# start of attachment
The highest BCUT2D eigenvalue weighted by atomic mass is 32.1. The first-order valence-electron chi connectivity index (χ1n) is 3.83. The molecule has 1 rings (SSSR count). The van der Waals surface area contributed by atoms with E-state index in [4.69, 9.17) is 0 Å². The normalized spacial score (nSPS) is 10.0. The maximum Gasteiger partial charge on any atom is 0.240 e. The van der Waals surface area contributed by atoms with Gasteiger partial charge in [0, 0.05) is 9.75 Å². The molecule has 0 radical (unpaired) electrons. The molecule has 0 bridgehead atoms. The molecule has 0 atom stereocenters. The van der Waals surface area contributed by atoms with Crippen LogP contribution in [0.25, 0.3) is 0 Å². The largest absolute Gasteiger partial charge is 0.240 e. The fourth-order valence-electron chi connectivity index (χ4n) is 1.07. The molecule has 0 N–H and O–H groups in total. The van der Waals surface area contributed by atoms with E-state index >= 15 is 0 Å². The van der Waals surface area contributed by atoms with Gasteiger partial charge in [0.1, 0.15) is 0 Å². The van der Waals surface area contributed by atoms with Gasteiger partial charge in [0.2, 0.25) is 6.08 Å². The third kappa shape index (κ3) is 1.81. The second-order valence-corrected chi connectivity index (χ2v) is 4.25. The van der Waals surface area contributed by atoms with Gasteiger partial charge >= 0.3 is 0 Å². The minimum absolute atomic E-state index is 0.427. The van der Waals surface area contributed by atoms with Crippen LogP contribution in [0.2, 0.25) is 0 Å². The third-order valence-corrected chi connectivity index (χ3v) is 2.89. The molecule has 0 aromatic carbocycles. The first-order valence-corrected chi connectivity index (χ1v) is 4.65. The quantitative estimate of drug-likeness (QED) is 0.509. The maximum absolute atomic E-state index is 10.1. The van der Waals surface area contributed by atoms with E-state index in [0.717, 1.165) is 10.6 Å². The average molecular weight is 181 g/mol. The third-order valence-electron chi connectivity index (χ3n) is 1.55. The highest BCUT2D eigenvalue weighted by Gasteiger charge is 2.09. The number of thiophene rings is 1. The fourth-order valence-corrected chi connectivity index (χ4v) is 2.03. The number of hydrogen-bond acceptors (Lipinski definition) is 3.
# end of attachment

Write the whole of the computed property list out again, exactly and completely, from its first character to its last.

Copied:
The highest BCUT2D eigenvalue weighted by atomic mass is 32.1. The first-order valence-electron chi connectivity index (χ1n) is 3.83. The molecule has 1 rings (SSSR count). The van der Waals surface area contributed by atoms with E-state index in [4.69, 9.17) is 0 Å². The normalized spacial score (nSPS) is 10.0. The maximum Gasteiger partial charge on any atom is 0.240 e. The van der Waals surface area contributed by atoms with Gasteiger partial charge in [0, 0.05) is 9.75 Å². The molecule has 0 radical (unpaired) electrons. The molecule has 0 bridgehead atoms. The molecule has 0 atom stereocenters. The van der Waals surface area contributed by atoms with Crippen LogP contribution in [0.25, 0.3) is 0 Å². The largest absolute Gasteiger partial charge is 0.240 e. The fourth-order valence-electron chi connectivity index (χ4n) is 1.07. The molecule has 0 N–H and O–H groups in total. The van der Waals surface area contributed by atoms with E-state index >= 15 is 0 Å². The van der Waals surface area contributed by atoms with Gasteiger partial charge in [0.1, 0.15) is 0 Å². The van der Waals surface area contributed by atoms with Gasteiger partial charge in [0.2, 0.25) is 6.08 Å². The third kappa shape index (κ3) is 1.81. The second-order valence-corrected chi connectivity index (χ2v) is 4.25. The van der Waals surface area contributed by atoms with Gasteiger partial charge >= 0.3 is 0 Å². The minimum absolute atomic E-state index is 0.427. The van der Waals surface area contributed by atoms with Crippen LogP contribution in [0.2, 0.25) is 0 Å². The third-order valence-corrected chi connectivity index (χ3v) is 2.89. The molecule has 0 aromatic carbocycles. The first-order valence-corrected chi connectivity index (χ1v) is 4.65. The quantitative estimate of drug-likeness (QED) is 0.509. The maximum absolute atomic E-state index is 10.1. The van der Waals surface area contributed by atoms with E-state index in [0.717, 1.165) is 10.6 Å². The average molecular weight is 181 g/mol. The third-order valence-electron chi connectivity index (χ3n) is 1.55. The highest BCUT2D eigenvalue weighted by Gasteiger charge is 2.09. The number of thiophene rings is 1. The fourth-order valence-corrected chi connectivity index (χ4v) is 2.03. The number of hydrogen-bond acceptors (Lipinski definition) is 3.